Human Rights Day is an international event held on 10 December each year to commemorate the day that the United Nations' General Assembly adopted the Universal Declaration of Human Rights in 1948.
Violations of human rights are a major cause of mass exoduses, and rule out the option of voluntary repatriation for as long as they persist. As part of work to address global inequalities, Dr Tanja Müller of the Global Development Institute has written this piece on the relationship between refugees and human rights.
My entry point to the contemporary refugee crisis in Europe goes back to 2010, when many of the dynamics that could be observed in Europe later were played out in Israel: Israel then experienced its first unprecedented movement of non-Jewish refugees – mainly from Eritrea and Sudan.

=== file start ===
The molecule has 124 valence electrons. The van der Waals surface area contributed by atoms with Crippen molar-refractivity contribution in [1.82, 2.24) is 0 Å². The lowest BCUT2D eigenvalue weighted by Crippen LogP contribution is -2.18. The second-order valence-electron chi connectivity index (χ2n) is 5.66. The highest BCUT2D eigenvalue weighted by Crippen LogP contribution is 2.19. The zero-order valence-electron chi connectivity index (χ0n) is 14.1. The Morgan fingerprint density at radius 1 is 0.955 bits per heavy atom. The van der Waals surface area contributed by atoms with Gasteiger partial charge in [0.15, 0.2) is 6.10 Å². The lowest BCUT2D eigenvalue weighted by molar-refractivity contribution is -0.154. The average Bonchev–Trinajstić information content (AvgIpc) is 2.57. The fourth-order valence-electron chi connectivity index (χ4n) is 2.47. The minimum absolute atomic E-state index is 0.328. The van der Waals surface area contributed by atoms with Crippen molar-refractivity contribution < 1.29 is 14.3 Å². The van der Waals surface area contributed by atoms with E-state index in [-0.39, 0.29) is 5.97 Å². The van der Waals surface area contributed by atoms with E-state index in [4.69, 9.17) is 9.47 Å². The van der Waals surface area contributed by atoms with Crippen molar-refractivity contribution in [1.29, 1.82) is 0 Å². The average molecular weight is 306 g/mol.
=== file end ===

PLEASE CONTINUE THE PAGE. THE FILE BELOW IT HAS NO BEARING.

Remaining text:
At the time, the arrival of a comparatively large number of African refugees, with legitimate claims for asylum in Israel, put into sharp focus one of the central problems of the 21st century: the lack of solid footing of universal human rights in actual political space.
The refugees had previously resided predominately in Egypt and Libya, but wider political circumstances had made both countries unsafe. Israel was perceived by those who now came to it as ‘the Europe we can walk to’ – and Israeli authorities were in many ways as unprepared as most European countries were in the course of 2015, when movements of refugees and migrants, perceived as unprecedented, arrived at their shores.
A question of rights?